RTSP/1.0 200 OK
CSeq: 3
x-Accept-Dynamic-Rate: 1
Content-Base: rtsp://
Cache-Control: must-revalidate
Content-Length: 506
Content-Type: application/sdp

o=- 2252311096 2252311096 IN IP4
s=Media Server
c=IN IP4
t=0 0
m=video 0 RTP/AVP 96
a=rtpmap:96 H264/90000
a=fmtp:96 packetization-mode=1;profile-level-id=640029;sprop-parameter-s
m=audio 0 RTP/AVP 8
a=rtpmap:8 PCMA/16000

Here's a bunch of information for you describing the media you requested.  The frame rate, the format of it, the audio that's included and its bitrate, etc -- all of which you'll need in order to successfully decode and display the video.  Oh, and your password is still good because I said "ok".

D2.Denninger.Net.50501 > Flags [P.], cksum 0xbc55 (correct), seq 822:1249, ack 1022, win 357, options [nop,nop,TS val 7363592 ecr 37265599], length 427: RTSP, length: 427
SETUP rtsp:// RTSP/1.0
Transport: RTP/AVP/TCP;unicast;interleaved=0-1
x-Dynamic-Rate: 0
CSeq: 4
User-Agent: Live555
Authorization: Digest username="karl", realm="Login to AMC000PD39KR3820JT", nonce="da8684cec2ea70ff015538fb006139e3", uri="rtsp://", response="a069805debe9e14f99804d37242eac50"

Thank you.  Please set up to play the stream in question (I've decided I can understand it), and by the way, here's another hash (with my password of course) just so you know it's really me.

13:15:16.776718 IP (tos 0x0, ttl 64, id 4154, offset 0, flags [DF], proto TCP (6), length 195) > D2.Denninger.Net.50501: Flags [P.], cksum 0xf8ba (correct), seq 1022:1165, ack 1249, win 1106, options [nop,nop,TS val 37265601 ecr 7363592], length 143: RTSP, length: 143
RTSP/1.0 200 OK
CSeq: 4
Session: 372956013002;timeout=60
Transport: RTP/AVP/TCP;unicast;interleaved=0-1;ssrc=6D23767F
x-Dynamic-Rate: 1

Ok, you're good.  We're ready to go whenever you are, but the session I'm setting up for you is only valid for the next 60 seconds.  I'm going to send it over TCP, here's a session ID so you know it's the right one when it starts and oh, your password is still ok.

13:15:16.780403 IP (tos 0x0, ttl 63, id 20717, offset 0, flags [DF], proto TCP (6), length 435)
D2.Denninger.Net.50501 > Flags [P.], cksum 0xb842 (correct), seq 1249:1632, ack 1165, win 362, options [nop,nop,TS val 7363594 ecr 37265601], length 383: RTSP, length: 383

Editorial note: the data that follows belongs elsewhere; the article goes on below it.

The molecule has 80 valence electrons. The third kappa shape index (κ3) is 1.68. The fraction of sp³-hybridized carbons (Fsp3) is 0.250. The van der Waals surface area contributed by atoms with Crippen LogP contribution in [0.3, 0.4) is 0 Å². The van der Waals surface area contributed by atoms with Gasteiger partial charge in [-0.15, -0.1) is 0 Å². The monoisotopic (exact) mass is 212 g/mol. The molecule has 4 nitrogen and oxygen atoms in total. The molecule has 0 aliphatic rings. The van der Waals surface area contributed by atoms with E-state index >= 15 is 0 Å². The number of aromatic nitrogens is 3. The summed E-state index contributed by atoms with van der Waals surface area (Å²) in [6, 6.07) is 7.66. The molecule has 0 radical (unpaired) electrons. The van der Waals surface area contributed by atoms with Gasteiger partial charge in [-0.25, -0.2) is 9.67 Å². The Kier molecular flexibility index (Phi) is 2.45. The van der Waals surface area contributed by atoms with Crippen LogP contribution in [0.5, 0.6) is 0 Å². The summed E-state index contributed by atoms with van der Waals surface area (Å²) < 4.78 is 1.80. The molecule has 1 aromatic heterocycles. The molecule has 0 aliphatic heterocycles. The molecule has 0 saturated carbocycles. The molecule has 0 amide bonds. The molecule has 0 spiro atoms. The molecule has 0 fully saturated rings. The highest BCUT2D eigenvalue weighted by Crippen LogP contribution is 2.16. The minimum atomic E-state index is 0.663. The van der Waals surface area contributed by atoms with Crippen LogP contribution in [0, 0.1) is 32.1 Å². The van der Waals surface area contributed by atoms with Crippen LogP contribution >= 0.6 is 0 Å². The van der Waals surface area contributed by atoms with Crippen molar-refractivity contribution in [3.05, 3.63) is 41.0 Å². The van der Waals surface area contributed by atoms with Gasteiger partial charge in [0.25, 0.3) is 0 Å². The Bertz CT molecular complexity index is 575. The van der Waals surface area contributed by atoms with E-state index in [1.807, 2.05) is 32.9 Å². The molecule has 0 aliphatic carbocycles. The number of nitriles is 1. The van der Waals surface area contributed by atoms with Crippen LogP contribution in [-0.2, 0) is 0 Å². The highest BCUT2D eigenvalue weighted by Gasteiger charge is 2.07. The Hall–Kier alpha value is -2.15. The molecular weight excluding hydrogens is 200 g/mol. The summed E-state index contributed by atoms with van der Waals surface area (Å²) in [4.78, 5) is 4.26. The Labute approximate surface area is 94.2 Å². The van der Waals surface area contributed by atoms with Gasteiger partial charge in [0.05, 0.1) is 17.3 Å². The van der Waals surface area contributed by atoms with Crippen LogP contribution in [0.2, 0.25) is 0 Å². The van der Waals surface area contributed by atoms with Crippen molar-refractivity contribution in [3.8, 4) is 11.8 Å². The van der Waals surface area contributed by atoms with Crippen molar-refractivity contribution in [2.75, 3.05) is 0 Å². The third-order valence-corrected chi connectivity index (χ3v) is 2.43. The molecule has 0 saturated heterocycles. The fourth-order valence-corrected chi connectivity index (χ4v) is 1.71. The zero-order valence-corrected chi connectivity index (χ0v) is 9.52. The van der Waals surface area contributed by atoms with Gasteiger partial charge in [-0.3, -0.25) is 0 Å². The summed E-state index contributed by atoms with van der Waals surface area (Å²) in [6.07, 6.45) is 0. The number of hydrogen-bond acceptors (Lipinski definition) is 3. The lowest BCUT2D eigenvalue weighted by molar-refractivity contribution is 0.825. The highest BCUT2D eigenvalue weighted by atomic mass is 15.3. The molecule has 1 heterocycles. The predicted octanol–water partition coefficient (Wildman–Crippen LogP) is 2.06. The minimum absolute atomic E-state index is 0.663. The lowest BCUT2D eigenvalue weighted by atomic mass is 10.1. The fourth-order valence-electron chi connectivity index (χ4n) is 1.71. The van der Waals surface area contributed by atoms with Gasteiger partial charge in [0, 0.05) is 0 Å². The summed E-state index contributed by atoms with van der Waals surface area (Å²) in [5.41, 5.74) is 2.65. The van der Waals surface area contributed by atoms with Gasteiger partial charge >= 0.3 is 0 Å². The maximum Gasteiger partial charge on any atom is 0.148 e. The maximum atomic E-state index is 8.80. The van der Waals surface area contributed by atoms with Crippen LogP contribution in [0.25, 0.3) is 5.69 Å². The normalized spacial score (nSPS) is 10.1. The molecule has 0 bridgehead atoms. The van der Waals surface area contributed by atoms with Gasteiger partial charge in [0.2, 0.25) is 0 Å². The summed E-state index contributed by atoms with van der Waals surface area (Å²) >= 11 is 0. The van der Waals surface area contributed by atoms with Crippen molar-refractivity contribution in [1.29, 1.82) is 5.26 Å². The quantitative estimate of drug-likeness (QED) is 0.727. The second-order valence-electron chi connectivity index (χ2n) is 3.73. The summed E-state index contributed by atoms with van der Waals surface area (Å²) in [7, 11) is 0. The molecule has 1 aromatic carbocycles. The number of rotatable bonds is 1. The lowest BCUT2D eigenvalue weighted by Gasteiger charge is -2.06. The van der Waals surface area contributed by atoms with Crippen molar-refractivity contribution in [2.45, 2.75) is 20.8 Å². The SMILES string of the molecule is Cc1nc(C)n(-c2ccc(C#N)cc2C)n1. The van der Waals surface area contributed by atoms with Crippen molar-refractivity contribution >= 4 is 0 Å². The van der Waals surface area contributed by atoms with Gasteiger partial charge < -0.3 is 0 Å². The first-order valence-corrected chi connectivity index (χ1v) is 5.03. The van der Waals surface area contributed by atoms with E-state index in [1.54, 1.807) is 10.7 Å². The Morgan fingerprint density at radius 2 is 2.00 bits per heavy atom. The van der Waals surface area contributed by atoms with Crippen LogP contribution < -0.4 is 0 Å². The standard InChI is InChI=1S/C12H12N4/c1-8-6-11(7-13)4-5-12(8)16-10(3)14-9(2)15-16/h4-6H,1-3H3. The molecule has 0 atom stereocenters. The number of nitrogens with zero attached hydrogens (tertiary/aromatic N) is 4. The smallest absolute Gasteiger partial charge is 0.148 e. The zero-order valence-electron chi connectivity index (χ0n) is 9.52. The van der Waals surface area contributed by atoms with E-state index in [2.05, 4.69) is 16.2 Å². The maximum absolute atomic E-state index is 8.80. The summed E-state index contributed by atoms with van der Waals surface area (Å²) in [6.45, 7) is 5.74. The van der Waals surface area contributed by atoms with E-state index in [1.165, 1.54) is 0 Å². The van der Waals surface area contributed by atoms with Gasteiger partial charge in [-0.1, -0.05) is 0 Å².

PLAY rtsp:// RTSP/
Range: npt=0.000-
CSeq: 5
User-Agent: Live555
Session: 372956013002
Authorization: Digest username="karl", realm="Login to AMC000PD39KR3820JT", nonce="da8684cec2ea70ff015538fb006139e3", uri="rtsp://", response="b215d803b422a92152c11d1abcf94387"

All good.  Start the stream please, play from time 0.000 on the session ID you previously set up for me.  Oh, and here's my credentials again.

13:15:16.816148 IP (tos 0x0, ttl 64, id 4156, offset 0, flags [DF], proto TCP (6), length 176) > D2.Denninger.Net.50501: Flags [P.], cksum 0x97a8 (correct), seq 1165:1289, ack 1632, win 1173, options [nop,nop,TS val 37265605 ecr 7363594], length 124: RTSP, length: 124
RTSP/1.0 200 OK
CSeq: 5
Session: 372956013002
Range: npt=0.000000-
RTP-Info: url=trackID=0;seq=32390;rtptime=2924735

Here it comes! > D2.Denninger.Net.50501: Flags [P.], cksum 0x4d5c (correct), seq 1289:1341, ack 1632, win 1173, options [nop,nop,TS val 37265609 ecr 7363601], length 52: RTSP
13:15:16.871343 IP (tos 0x0, ttl 63, id 20719, offset 0, flags [DF], proto TCP (6), length 52)
D2.Denninger.Net.50501 > Flags [.], cksum 0x9535 (correct), ack 1341, win 362, options [nop,nop,TS val 7363602 ecr 37265609], length 0
13:15:16.962682 IP (tos 0x0, ttl 64, id 4158, offset 0, flags [DF], proto TCP (6), length 1500) > D2.Denninger.Net.50501: Flags [.], cksum 0x5aa7 (correct), seq 1341:2789, ack 1632, win 1173, options [nop,nop,TS val 37265619 ecr 7363602], length 1448: RTSP
13:15:16.962846 IP (tos 0x0, ttl 64, id 4159, offset 0, flags [DF], proto TCP (6), length 1500) > D2.Denninger.Net.50501: Flags [.], cksum 0xdfe3 (correct), seq 2789:4237, ack 1632, win 1173, options [nop,nop,TS val 37265619 ecr 7363602], length 1448: RTSP

And there it is.... there's a lot more of course but these are the start of the packets containing the actual video.

Now here are the problems, in order:

1. RTSP is unencrypted. This means that the actual video is flowing over the network with absolutely zero encryption of any sort, and anyone in the middle can pick it off.  Watching it on a WiFi network that is unsecured in some coffee shop?  Everyone within 200' of you can see your video.  Is that your cute kid on the "baby monitor" or your empty house?  That wouldn't be a problem, right?

2. Every three-letter spook and criminal malefactor who can access any part of the infrastructure between you and the camera can also trivially decode and display that video in real-time.  Yes, I said anyone.  It requires exactly zero coding or effort to display an RTSP stream you capture; simply feed it to any media player that understands the format and voila -- there you are.  This means that any time you have an actual video stream running anyone who is sufficiently motivated can watch it too at the same time you do or grab the stream, save it to their device and watch it whenever they'd like.  There is not a single online store or financial institution that finds this sort of crap acceptable which is why they all have those little padlocks (https) on their web pages.